|David W. Spitzer|
For the last three months, I described the decision process used in the mid-1980s to apply a Coriolis mass flowmeter in ammonia service operating at a relatively low density (Aug. page 14, Sept. page 12, Oct. page 14). I had apprehensions about using a Coriolis mass flowmeter in this application, and those apprehensions were validated by the first two attempts to employ the meter in this situation. The 1-inch Coriolis mass flowmeter installation created such a large obstruction to flow that the flowmeter would not pass (even close to) the operating flow. The installation with a 1.5-inch Coriolis mass flowmeter was barely able to pass the design flow, while operating at almost double the nominal operating pressure.
The first order of business the next day was to call the engineer at the factory, describe the situation, and ask him to investigate (again). The engineer called later and told me that the 1.5-inch Coriolis mass flowmeter was properly sized and confirmed that the pressure drop at design conditions would be approximately 400 mbar (6 PSID). He also suggested there could be an issue in the inlet and/or outlet piping that could be causing the overall pressure drop to increase.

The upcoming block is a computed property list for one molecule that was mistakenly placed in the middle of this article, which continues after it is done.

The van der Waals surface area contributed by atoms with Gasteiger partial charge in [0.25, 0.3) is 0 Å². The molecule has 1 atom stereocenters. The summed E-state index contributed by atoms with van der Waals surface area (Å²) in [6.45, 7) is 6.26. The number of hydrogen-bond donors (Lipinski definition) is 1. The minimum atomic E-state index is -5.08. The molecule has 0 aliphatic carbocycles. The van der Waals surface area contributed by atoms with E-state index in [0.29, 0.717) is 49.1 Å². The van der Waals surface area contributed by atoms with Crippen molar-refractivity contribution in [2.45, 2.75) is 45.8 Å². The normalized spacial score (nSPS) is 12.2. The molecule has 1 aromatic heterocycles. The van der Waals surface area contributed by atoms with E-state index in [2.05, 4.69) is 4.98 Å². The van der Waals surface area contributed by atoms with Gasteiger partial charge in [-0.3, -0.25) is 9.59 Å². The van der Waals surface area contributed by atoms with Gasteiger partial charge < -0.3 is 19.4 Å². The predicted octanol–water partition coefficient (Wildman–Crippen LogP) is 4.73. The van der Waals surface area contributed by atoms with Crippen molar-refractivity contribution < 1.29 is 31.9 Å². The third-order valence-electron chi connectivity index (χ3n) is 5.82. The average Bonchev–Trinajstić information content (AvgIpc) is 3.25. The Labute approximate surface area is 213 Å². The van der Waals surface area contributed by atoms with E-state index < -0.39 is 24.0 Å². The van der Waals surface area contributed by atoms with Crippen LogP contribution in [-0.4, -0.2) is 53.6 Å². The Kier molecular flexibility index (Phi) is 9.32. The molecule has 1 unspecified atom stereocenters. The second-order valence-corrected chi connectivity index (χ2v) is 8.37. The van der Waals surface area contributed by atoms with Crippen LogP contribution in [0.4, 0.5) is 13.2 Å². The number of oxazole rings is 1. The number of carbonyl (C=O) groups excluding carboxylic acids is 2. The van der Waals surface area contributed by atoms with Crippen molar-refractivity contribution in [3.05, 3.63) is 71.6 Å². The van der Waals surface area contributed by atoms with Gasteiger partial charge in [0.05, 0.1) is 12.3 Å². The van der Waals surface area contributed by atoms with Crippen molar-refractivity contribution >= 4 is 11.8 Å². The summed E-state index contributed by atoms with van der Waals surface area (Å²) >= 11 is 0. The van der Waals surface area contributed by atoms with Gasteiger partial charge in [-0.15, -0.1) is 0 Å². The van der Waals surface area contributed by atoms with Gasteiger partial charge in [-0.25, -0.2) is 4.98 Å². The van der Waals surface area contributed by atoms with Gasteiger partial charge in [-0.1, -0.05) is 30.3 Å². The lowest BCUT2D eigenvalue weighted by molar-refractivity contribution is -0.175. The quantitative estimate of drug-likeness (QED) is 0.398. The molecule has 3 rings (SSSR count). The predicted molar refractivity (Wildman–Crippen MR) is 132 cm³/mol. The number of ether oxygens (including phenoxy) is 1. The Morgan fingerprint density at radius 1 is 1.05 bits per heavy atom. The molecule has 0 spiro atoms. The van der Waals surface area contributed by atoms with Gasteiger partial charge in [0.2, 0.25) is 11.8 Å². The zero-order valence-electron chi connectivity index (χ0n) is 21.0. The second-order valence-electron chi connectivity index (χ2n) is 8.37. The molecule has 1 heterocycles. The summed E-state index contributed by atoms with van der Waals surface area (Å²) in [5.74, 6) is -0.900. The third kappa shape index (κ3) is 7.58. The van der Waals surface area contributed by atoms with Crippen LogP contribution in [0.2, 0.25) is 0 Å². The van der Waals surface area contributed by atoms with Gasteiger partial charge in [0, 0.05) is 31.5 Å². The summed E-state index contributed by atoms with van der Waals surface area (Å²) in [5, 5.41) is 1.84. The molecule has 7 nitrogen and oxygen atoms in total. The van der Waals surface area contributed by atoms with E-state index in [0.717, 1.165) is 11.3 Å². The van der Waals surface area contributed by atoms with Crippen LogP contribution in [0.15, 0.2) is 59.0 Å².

With that, I came to the stark realization that I was now on my own. A little bit of extra knowledge had allowed me to make the decision to push Coriolis mass technology. Now I had to live with my decision and recognize that I could not have others (such as the manufacturer) resolve the problem. Nor could I avoid blame if the flowmeter did not function properly. The problem fell squarely on my shoulders (as it should).
Strike three? Find out how the problem was ultimately resolved next month.
David W. Spitzer is a regular contributor to Flow Control magazine and a principal in Spitzer and Boyes, LLC offering engineering, seminars, strategic marketing consulting, distribution consulting and expert witness services for manufacturing and automation companies. He has more than 35 years of experience and has written over 10 books and 250 articles about flow measurement, instrumentation and process control.